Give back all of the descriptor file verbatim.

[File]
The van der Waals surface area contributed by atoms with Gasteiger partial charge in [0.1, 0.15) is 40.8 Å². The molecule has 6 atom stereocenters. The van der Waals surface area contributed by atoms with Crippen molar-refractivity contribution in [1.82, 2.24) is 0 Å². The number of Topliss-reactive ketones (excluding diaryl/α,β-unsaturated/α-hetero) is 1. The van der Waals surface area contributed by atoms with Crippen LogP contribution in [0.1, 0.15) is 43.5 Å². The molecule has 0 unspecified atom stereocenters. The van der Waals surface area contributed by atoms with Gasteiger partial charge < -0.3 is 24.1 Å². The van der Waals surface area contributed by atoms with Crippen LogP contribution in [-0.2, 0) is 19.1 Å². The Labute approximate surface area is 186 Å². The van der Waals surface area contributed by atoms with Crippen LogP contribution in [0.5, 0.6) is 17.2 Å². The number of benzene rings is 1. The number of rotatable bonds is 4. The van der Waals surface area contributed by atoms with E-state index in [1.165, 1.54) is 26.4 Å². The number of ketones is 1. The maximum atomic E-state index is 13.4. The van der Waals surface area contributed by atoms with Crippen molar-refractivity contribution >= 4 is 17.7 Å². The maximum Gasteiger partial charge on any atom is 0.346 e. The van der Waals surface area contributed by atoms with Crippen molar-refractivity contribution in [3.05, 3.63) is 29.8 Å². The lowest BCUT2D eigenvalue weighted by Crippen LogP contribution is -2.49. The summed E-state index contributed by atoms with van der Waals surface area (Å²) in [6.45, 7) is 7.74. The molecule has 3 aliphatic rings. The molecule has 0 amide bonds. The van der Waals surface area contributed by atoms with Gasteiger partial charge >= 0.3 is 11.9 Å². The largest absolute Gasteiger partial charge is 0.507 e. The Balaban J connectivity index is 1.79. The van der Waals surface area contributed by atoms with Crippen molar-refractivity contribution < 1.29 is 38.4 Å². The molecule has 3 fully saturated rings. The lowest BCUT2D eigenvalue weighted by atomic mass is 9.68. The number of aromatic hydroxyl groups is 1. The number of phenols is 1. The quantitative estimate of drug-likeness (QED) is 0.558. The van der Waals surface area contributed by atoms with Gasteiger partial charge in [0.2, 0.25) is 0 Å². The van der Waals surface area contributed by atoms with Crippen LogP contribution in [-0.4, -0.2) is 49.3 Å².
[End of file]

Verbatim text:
The van der Waals surface area contributed by atoms with Gasteiger partial charge in [0.1, 0.15) is 40.8 Å². The molecule has 6 atom stereocenters. The van der Waals surface area contributed by atoms with Crippen molar-refractivity contribution in [1.82, 2.24) is 0 Å². The number of Topliss-reactive ketones (excluding diaryl/α,β-unsaturated/α-hetero) is 1. The van der Waals surface area contributed by atoms with Crippen LogP contribution in [0.1, 0.15) is 43.5 Å². The molecule has 0 unspecified atom stereocenters. The van der Waals surface area contributed by atoms with Gasteiger partial charge < -0.3 is 24.1 Å². The van der Waals surface area contributed by atoms with Crippen LogP contribution in [-0.2, 0) is 19.1 Å². The Labute approximate surface area is 186 Å². The van der Waals surface area contributed by atoms with Crippen LogP contribution in [0.5, 0.6) is 17.2 Å². The number of benzene rings is 1. The number of rotatable bonds is 4. The van der Waals surface area contributed by atoms with E-state index in [1.165, 1.54) is 26.4 Å². The number of ketones is 1. The maximum atomic E-state index is 13.4. The van der Waals surface area contributed by atoms with Crippen molar-refractivity contribution >= 4 is 17.7 Å². The maximum Gasteiger partial charge on any atom is 0.346 e. The van der Waals surface area contributed by atoms with Crippen molar-refractivity contribution in [3.05, 3.63) is 29.8 Å². The lowest BCUT2D eigenvalue weighted by Crippen LogP contribution is -2.49. The summed E-state index contributed by atoms with van der Waals surface area (Å²) in [6.45, 7) is 7.74. The molecule has 3 aliphatic rings. The molecule has 0 amide bonds. The van der Waals surface area contributed by atoms with Gasteiger partial charge >= 0.3 is 11.9 Å². The largest absolute Gasteiger partial charge is 0.507 e. The Balaban J connectivity index is 1.79. The van der Waals surface area contributed by atoms with Crippen molar-refractivity contribution < 1.29 is 38.4 Å². The molecule has 3 fully saturated rings. The lowest BCUT2D eigenvalue weighted by atomic mass is 9.68. The number of aromatic hydroxyl groups is 1. The number of phenols is 1. The quantitative estimate of drug-likeness (QED) is 0.558. The van der Waals surface area contributed by atoms with Gasteiger partial charge in [0.2, 0.25) is 0 Å². The van der Waals surface area contributed by atoms with Crippen LogP contribution in [-0.4, -0.2) is 49.3 Å².